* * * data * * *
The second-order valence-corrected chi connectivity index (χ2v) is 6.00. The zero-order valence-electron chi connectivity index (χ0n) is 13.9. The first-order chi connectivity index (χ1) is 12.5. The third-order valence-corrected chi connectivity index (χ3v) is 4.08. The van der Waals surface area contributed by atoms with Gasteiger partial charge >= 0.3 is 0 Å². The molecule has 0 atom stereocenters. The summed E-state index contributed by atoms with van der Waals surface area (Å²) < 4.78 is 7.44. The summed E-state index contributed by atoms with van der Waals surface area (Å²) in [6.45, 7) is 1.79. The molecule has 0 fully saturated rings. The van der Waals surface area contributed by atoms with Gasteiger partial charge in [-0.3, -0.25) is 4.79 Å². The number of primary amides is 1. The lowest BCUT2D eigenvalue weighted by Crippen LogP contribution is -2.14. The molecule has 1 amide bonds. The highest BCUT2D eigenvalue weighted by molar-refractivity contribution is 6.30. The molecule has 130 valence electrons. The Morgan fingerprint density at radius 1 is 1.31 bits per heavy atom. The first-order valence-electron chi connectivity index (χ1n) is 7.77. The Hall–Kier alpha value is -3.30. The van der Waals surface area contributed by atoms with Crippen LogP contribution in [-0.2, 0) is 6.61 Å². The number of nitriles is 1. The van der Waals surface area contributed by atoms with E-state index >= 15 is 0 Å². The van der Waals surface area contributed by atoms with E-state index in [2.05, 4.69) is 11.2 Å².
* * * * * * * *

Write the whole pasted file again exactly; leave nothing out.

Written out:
The second-order valence-corrected chi connectivity index (χ2v) is 6.00. The zero-order valence-electron chi connectivity index (χ0n) is 13.9. The first-order chi connectivity index (χ1) is 12.5. The third-order valence-corrected chi connectivity index (χ3v) is 4.08. The van der Waals surface area contributed by atoms with Gasteiger partial charge >= 0.3 is 0 Å². The molecule has 0 atom stereocenters. The summed E-state index contributed by atoms with van der Waals surface area (Å²) < 4.78 is 7.44. The summed E-state index contributed by atoms with van der Waals surface area (Å²) in [6.45, 7) is 1.79. The molecule has 0 fully saturated rings. The van der Waals surface area contributed by atoms with Gasteiger partial charge in [-0.3, -0.25) is 4.79 Å². The number of primary amides is 1. The lowest BCUT2D eigenvalue weighted by Crippen LogP contribution is -2.14. The molecule has 1 amide bonds. The highest BCUT2D eigenvalue weighted by molar-refractivity contribution is 6.30. The molecule has 130 valence electrons. The Morgan fingerprint density at radius 1 is 1.31 bits per heavy atom. The first-order valence-electron chi connectivity index (χ1n) is 7.77. The Hall–Kier alpha value is -3.30. The van der Waals surface area contributed by atoms with Crippen LogP contribution in [-0.2, 0) is 6.61 Å². The number of nitriles is 1. The van der Waals surface area contributed by atoms with E-state index >= 15 is 0 Å². The van der Waals surface area contributed by atoms with E-state index in [2.05, 4.69) is 11.2 Å².